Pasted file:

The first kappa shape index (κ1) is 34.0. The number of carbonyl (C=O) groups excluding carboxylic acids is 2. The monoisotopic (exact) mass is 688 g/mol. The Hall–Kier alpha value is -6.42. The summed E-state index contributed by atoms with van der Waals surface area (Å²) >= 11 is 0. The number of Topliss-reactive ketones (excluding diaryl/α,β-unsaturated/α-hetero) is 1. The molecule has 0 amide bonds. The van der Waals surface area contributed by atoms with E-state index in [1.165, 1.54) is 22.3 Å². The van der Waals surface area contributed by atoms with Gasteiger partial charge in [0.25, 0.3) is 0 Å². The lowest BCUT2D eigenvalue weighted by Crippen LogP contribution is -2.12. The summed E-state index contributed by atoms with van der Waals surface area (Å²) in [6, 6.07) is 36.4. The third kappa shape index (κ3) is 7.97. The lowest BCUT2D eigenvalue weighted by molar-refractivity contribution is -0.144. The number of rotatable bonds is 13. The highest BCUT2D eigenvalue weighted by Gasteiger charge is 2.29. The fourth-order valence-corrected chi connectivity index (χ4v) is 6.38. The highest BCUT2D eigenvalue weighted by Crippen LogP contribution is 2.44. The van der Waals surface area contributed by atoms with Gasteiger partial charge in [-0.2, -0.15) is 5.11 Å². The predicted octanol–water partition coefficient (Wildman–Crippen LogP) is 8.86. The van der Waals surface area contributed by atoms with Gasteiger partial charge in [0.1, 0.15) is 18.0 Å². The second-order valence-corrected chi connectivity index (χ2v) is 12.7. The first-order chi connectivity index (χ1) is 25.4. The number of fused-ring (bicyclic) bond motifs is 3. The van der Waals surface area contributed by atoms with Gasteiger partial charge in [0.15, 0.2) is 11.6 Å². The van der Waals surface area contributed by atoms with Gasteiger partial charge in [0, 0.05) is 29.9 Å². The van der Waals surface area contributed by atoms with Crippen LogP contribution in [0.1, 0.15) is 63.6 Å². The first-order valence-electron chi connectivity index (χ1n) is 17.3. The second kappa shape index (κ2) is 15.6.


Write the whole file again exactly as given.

The first kappa shape index (κ1) is 34.0. The number of carbonyl (C=O) groups excluding carboxylic acids is 2. The monoisotopic (exact) mass is 688 g/mol. The Hall–Kier alpha value is -6.42. The summed E-state index contributed by atoms with van der Waals surface area (Å²) >= 11 is 0. The number of Topliss-reactive ketones (excluding diaryl/α,β-unsaturated/α-hetero) is 1. The molecule has 0 amide bonds. The van der Waals surface area contributed by atoms with E-state index in [1.165, 1.54) is 22.3 Å². The van der Waals surface area contributed by atoms with Gasteiger partial charge in [0.25, 0.3) is 0 Å². The lowest BCUT2D eigenvalue weighted by Crippen LogP contribution is -2.12. The summed E-state index contributed by atoms with van der Waals surface area (Å²) in [6, 6.07) is 36.4. The third kappa shape index (κ3) is 7.97. The lowest BCUT2D eigenvalue weighted by molar-refractivity contribution is -0.144. The number of rotatable bonds is 13. The highest BCUT2D eigenvalue weighted by Gasteiger charge is 2.29. The fourth-order valence-corrected chi connectivity index (χ4v) is 6.38. The highest BCUT2D eigenvalue weighted by Crippen LogP contribution is 2.44. The van der Waals surface area contributed by atoms with Gasteiger partial charge in [-0.2, -0.15) is 5.11 Å². The predicted octanol–water partition coefficient (Wildman–Crippen LogP) is 8.86. The van der Waals surface area contributed by atoms with Gasteiger partial charge in [0.1, 0.15) is 18.0 Å². The second-order valence-corrected chi connectivity index (χ2v) is 12.7. The first-order chi connectivity index (χ1) is 25.4. The number of fused-ring (bicyclic) bond motifs is 3. The van der Waals surface area contributed by atoms with Gasteiger partial charge in [0.15, 0.2) is 11.6 Å². The van der Waals surface area contributed by atoms with Gasteiger partial charge in [0, 0.05) is 29.9 Å². The van der Waals surface area contributed by atoms with Crippen LogP contribution in [0.1, 0.15) is 63.6 Å². The first-order valence-electron chi connectivity index (χ1n) is 17.3. The second kappa shape index (κ2) is 15.6.